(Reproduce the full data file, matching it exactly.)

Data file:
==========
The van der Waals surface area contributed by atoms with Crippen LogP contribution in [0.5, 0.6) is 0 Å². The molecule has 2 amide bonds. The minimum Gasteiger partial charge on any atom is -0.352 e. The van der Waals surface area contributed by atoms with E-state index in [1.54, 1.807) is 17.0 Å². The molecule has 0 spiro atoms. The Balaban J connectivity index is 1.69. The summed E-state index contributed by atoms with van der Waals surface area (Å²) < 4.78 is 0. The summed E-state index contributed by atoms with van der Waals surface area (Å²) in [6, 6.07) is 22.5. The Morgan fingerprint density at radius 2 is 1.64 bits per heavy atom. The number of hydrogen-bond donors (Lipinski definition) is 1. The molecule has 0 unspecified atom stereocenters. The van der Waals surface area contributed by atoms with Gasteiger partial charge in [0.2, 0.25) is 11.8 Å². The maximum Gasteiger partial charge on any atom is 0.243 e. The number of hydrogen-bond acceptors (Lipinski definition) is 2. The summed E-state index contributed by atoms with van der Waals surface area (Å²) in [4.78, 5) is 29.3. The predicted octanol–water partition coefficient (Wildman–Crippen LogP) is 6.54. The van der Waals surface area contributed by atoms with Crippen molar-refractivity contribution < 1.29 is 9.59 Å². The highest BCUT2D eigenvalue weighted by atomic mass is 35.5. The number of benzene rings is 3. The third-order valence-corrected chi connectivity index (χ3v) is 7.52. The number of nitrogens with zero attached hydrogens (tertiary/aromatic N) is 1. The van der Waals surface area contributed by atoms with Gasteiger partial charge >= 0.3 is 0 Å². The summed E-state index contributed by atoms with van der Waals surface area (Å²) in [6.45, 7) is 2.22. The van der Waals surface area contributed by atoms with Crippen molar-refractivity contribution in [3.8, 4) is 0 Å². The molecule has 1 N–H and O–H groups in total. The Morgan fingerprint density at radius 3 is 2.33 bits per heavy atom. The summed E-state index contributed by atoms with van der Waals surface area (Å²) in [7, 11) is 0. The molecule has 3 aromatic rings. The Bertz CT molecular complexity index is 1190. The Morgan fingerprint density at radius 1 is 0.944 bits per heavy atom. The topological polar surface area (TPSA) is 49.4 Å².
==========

The van der Waals surface area contributed by atoms with Crippen LogP contribution in [0.5, 0.6) is 0 Å². The molecule has 2 amide bonds. The minimum Gasteiger partial charge on any atom is -0.352 e. The van der Waals surface area contributed by atoms with E-state index in [1.54, 1.807) is 17.0 Å². The molecule has 0 spiro atoms. The Balaban J connectivity index is 1.69. The summed E-state index contributed by atoms with van der Waals surface area (Å²) < 4.78 is 0. The summed E-state index contributed by atoms with van der Waals surface area (Å²) in [6, 6.07) is 22.5. The Morgan fingerprint density at radius 2 is 1.64 bits per heavy atom. The number of hydrogen-bond donors (Lipinski definition) is 1. The molecule has 0 unspecified atom stereocenters. The van der Waals surface area contributed by atoms with Gasteiger partial charge in [0.2, 0.25) is 11.8 Å². The maximum Gasteiger partial charge on any atom is 0.243 e. The number of hydrogen-bond acceptors (Lipinski definition) is 2. The summed E-state index contributed by atoms with van der Waals surface area (Å²) in [4.78, 5) is 29.3. The predicted octanol–water partition coefficient (Wildman–Crippen LogP) is 6.54. The van der Waals surface area contributed by atoms with Crippen molar-refractivity contribution < 1.29 is 9.59 Å². The highest BCUT2D eigenvalue weighted by atomic mass is 35.5. The number of benzene rings is 3. The third-order valence-corrected chi connectivity index (χ3v) is 7.52. The number of nitrogens with zero attached hydrogens (tertiary/aromatic N) is 1. The van der Waals surface area contributed by atoms with Gasteiger partial charge >= 0.3 is 0 Å². The summed E-state index contributed by atoms with van der Waals surface area (Å²) in [6.45, 7) is 2.22. The van der Waals surface area contributed by atoms with Crippen molar-refractivity contribution in [3.8, 4) is 0 Å². The molecule has 1 N–H and O–H groups in total. The Morgan fingerprint density at radius 3 is 2.33 bits per heavy atom. The summed E-state index contributed by atoms with van der Waals surface area (Å²) in [7, 11) is 0. The molecule has 3 aromatic rings. The Bertz CT molecular complexity index is 1190. The Morgan fingerprint density at radius 1 is 0.944 bits per heavy atom. The topological polar surface area (TPSA) is 49.4 Å².